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    $\begingroup$ I think I strongly disagree with your points. While EVA's may be hard, robots are no where as capable as humans. By many orders of magnitude, excepts in specific contrived very specific cases. $\endgroup$
    – geoffc
    Nov 3, 2014 at 12:37
  • $\begingroup$ @geoffc But NASA does develop robots with the capability to replace human EVA's. Remember the recent incident with liquids leaking inside the helmet a spacesuit. And the frequently unsuccessful space walks, even when trying to replace ISS parts made to be easily replaced during EVA, and with all of the astronaut training. A field geologist on Mars or the Moon is the best potential use of humans in space I know of today. Where they can have their feet on the ground and act like a grown up human, rather than as a floating fetus. $\endgroup$
    – LocalFluff
    Nov 3, 2014 at 12:57
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    $\begingroup$ You overestimate the state of the art in robots immensely. Robonaut is functionally a toy. Great for demoing ideas but can do next to nothing useful or flexible. I quibbled in my answer, since automating in a car factory is a GREAT use of robots. But they are generally limited to one or two very specific tasks. General porpoise robots are functionally non-existent at this moment in time, and in the near future. $\endgroup$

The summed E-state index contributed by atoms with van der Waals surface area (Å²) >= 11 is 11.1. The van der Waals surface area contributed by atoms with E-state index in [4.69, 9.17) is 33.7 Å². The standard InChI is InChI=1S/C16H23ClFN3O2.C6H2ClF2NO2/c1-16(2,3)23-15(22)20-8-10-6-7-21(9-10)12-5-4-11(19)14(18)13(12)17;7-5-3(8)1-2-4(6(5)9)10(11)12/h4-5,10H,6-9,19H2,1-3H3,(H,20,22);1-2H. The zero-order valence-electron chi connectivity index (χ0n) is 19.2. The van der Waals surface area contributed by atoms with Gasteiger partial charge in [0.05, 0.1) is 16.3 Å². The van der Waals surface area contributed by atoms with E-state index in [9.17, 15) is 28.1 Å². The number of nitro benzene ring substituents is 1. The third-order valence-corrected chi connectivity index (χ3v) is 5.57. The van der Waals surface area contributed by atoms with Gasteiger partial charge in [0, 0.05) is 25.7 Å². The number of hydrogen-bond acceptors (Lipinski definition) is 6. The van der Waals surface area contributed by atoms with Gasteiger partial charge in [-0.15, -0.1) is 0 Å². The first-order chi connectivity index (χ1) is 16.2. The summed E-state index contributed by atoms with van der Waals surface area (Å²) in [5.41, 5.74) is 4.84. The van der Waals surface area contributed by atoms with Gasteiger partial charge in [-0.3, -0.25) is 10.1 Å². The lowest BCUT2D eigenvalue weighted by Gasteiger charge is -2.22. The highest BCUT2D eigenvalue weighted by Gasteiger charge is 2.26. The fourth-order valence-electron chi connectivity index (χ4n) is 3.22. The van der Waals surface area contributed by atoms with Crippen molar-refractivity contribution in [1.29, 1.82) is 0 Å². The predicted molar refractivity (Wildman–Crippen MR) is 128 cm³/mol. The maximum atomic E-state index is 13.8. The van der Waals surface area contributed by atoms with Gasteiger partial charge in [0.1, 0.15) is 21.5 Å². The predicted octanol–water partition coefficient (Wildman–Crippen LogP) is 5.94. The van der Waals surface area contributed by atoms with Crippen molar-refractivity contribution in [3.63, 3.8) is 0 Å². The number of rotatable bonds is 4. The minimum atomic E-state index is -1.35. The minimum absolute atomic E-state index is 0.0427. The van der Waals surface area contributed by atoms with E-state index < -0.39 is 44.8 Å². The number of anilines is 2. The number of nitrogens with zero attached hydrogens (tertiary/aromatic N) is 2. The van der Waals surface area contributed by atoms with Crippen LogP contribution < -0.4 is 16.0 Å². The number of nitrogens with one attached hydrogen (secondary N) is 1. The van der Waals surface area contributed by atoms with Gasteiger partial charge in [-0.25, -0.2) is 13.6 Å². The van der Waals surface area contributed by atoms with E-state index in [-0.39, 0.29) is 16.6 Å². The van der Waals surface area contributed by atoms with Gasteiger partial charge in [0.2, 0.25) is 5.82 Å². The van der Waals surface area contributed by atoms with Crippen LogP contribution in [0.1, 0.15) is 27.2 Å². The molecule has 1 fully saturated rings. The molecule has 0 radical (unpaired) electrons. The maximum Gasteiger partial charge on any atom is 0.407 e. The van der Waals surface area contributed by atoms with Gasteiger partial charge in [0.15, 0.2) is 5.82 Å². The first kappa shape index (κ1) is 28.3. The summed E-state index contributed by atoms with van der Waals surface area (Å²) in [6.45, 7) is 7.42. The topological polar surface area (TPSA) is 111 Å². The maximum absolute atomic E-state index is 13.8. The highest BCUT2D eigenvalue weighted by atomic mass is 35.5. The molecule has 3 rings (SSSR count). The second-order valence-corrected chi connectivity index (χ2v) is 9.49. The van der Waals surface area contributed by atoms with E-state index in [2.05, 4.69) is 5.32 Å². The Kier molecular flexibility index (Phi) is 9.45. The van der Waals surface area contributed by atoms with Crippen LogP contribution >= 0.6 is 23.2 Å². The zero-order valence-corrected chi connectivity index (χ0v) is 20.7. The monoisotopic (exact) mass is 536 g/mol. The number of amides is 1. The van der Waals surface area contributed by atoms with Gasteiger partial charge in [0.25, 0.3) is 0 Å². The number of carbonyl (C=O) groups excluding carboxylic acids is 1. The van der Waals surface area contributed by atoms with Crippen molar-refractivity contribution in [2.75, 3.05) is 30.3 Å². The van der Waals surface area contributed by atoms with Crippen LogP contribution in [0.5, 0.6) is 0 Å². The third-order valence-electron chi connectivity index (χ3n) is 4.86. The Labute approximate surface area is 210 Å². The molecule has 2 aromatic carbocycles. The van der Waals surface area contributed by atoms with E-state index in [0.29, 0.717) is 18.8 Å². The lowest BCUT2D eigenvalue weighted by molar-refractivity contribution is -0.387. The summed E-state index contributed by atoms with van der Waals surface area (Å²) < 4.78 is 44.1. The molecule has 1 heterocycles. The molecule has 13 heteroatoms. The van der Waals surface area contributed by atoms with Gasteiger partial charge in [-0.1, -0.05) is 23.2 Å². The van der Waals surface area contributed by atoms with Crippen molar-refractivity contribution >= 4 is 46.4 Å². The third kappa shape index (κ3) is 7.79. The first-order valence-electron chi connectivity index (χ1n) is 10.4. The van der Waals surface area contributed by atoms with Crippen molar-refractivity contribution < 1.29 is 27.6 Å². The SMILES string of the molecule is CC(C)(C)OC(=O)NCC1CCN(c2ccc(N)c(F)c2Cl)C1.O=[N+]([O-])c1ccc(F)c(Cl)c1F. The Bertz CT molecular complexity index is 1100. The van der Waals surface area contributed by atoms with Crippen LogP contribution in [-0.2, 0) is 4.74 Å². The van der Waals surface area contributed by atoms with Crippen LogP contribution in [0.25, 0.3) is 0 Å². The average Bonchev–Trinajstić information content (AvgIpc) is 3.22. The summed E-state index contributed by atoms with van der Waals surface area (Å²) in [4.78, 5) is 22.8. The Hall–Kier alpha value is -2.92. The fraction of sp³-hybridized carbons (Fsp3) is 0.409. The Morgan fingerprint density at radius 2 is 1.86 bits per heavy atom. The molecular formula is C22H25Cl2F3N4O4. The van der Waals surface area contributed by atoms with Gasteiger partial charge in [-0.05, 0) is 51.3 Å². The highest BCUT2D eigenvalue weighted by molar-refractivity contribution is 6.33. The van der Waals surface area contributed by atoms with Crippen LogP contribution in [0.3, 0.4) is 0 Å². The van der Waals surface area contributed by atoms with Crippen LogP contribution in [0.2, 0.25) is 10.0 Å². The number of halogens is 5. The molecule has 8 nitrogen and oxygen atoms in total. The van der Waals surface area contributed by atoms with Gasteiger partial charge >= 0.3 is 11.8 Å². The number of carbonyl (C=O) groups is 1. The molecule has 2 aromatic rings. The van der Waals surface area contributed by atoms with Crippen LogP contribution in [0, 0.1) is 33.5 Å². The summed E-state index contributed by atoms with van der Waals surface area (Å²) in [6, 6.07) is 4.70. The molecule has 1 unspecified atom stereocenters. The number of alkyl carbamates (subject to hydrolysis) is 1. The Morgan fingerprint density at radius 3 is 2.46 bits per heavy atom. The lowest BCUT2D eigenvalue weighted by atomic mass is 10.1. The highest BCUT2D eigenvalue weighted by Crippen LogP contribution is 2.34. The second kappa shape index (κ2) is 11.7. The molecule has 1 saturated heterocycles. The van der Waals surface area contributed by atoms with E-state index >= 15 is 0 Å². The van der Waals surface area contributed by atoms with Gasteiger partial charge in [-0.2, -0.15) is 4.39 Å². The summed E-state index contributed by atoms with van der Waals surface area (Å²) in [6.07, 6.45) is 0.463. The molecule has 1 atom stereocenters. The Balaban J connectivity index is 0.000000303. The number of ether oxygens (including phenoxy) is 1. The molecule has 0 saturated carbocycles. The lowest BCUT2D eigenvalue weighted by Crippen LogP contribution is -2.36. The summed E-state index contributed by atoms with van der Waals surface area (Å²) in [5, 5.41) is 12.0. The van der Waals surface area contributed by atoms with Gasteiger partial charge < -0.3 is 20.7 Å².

– geoffc
    Nov 3, 2014 at 13:04
  • $\begingroup$ @geoffc Well, those who run the ISS seem rather more keen on toying with robots than with humans during EVA's. They are probably much cheaper than a spacesuit too. A takeaway under way seems to be to take away humans from EVA's. I think that the von Braunian and space shuttle attitude to humans working in empty space was much more optimistic than it is today. $\endgroup$
    – LocalFluff
    Nov 4, 2014 at 6:00
  • $\begingroup$ Robonaut failed completely and was returned to Earth. $\endgroup$ Jun 18, 2020 at 22:30

Long term international cooperation is hard

And it might not come with only advantages, such as share the assembly and operational costs, share science, technology, infrastructure, services, increase IP portfolio and so on.

Some disadvantages are apparent since the Crimea crisis and US/EU sanctions against Russia, when momentarily, even the immediate future of the station wasn't clear and politics and hiccups in diplomacy nearly got the better of it. Additional multilateral reassurances were needed to continue with operations as previously agreed on, and US didn't have to recall all of its personnel from Star City in Russia, Baikonur in Kazakhstan,...